(June 19, 2013) Officials from China’s Three Gorges Corporation and Project Construction Committee (TGPCC) paid a visit earlier this month to the troubled U.S. Chickamauga Lock in Tennessee as part of an information sharing exchange organized by the U.S. Army Corps of Engineers (USACE) — responsible for the operation and maintenance of navigation locks on the Tennessee River. TGPCC, established by China’s State Council to oversee construction of the massive Three Gorges Dam project, has concerns regarding its own ship locks: some 733 cracks were reported to have appeared in the east and westbound channels of the Three Gorges dam’s five-step shiplock, along with a worrisome distortion that may have been caused by crustal plate movement, among other issues. The dam’s ambitious and intensely complex ship lift, slated for completion in 2015, has yet to be tested.
Officials from China’s Three Gorges Corporation visit Chickamauga Lock
By Fred Tucker, published by DVIDS (Defense Video & Imagery Distribution System) on June 7, 2013
CHATTANOOGA, Tenn. — A group of officials from China’s Three Gorges Corporation and Project Construction Committee were briefed on navigation lock construction, operations, maintenance and agency partnerships by U.S. Army Corps of Engineers Nashville District personnel at Chickamauga Lock, June 7, 2013.
“The delegation’s visit provided the Nashville District and the Tennessee Valley Authority an opportunity to share information about our operations that we anticipate will help the Three Gorges team as they continue to develop their infrastructure,” said Lt. Col. Patrick Dagon, deputy district engineer.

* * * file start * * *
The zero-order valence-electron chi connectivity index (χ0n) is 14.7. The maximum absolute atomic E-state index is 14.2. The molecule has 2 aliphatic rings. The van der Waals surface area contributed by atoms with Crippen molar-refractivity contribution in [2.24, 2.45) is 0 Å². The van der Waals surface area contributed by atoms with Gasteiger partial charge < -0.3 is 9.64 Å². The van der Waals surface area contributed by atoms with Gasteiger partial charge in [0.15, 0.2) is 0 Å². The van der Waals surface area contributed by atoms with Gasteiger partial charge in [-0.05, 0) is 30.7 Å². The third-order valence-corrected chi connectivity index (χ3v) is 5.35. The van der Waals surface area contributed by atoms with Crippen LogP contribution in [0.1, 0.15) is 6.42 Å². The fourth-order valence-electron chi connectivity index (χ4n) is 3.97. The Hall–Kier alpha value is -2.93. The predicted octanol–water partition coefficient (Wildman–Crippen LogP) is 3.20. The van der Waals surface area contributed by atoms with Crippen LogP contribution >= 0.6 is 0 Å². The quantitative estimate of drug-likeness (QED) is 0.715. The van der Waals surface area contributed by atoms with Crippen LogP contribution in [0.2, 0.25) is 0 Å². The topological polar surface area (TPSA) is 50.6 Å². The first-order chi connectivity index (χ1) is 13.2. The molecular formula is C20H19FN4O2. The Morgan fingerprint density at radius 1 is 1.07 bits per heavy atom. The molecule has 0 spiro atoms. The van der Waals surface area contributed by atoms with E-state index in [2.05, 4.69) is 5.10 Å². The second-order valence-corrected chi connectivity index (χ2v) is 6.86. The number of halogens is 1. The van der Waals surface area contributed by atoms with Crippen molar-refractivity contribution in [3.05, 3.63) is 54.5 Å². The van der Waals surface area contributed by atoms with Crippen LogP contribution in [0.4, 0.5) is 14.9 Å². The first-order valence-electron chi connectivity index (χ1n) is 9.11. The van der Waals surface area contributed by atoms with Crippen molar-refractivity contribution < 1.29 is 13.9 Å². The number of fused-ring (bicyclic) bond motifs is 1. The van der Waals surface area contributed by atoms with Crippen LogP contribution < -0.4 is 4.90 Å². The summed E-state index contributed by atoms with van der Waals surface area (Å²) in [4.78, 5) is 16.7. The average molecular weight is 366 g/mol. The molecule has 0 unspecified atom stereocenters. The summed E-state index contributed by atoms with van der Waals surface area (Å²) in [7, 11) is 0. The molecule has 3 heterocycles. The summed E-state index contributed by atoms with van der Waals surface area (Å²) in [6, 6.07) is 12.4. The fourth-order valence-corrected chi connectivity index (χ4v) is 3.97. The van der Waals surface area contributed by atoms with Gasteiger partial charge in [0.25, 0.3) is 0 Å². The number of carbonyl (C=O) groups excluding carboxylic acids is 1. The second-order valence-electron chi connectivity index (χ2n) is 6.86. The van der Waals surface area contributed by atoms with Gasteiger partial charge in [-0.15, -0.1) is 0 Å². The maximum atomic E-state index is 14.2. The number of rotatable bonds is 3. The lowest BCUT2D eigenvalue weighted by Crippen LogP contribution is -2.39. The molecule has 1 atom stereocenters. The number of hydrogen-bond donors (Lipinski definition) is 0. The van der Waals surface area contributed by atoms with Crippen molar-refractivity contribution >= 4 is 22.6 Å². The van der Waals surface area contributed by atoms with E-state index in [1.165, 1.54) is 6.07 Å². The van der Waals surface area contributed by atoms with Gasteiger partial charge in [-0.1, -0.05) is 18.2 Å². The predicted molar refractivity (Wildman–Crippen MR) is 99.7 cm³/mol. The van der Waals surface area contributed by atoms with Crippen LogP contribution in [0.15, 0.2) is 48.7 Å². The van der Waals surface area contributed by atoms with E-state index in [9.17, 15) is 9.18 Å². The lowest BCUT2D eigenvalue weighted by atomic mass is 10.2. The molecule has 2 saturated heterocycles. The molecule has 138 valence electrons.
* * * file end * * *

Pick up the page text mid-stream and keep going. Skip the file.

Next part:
The exchange was a valuable continuation of the two countries’ initiative to share information about infrastructure development and maintenance, according to Dagon.
“This group was particularly interested in how the partnership works between the Tennessee Valley Authority which owns the dams, hydropower plants and navigation locks on the Tennessee River and the U.S. Army Corp of Engineers, which operates and maintains the navigation locks,” said Jamie James, Nashville District project manager for Chickamauga New Lock Construction.
Lana Bean, manager, Operations Evaluation River Operations & Renewables represented TVA at the briefing.
“Our sources for construction funding [Congressionally-appropriated, and from the Inland Waterways Trust Fund], and the average number of employees required to operate and maintain a lock were also areas of interest,” James added.
The Three Gorges Dam is a hydroelectric dam that spans the Yangtze River by the town of Sandouping, located in Yiling District, Yichang, Hubei province, China. The Three Gorges Dam is the world’s largest power station in terms of installed capacity (22,500 MW). In the year of 2012, the amount of electricity the dam generated is neck to neck with the Itaipu Dam.
Except for a ship lift, the dam project was completed and fully functional as of July 4, 2012, When the last of the main turbines in the underground plant began production. Each main turbine has a capacity of 700 MW. The dam body was completed in 2006. Coupling the dam’s 32 main turbines with two smaller generators (50 MW each) to power the plant itself, the total electric generating capacity of the dam is 22,500 MW.
As well as producing electricity, the dam is intended to increase the Yangtze River’s shipping capacity and reduce the potential for floods downstream by providing flood storage space. The Chinese government regards the project as a historic engineering, social and economic success, with the design of state-of-the-art large turbines, and a move toward limiting greenhouse gas emissions. However, the dam flooded archaeological and cultural sites and displaced some 1.3 million people, and is causing significant ecological changes, including an increased risk of landslides. The dam has been a controversial topic both domestically and abroad. According to: http://en.wikipedia.org/wiki/Three_gorges_dam
The Chickamauga Lock visit was coordinated through USACE headquarters to share knowledge and technology through briefings and to build alliances for mutual benefit.
As engineering knowledge and technology were being shared between among engineers of the two countries in Chattanooga, President Barack Obama and China’s new President, Xi Jinping were beginning a two-day meeting at Rancho Mirage, Calif.
The original version of this article is available at the publisher’s website here.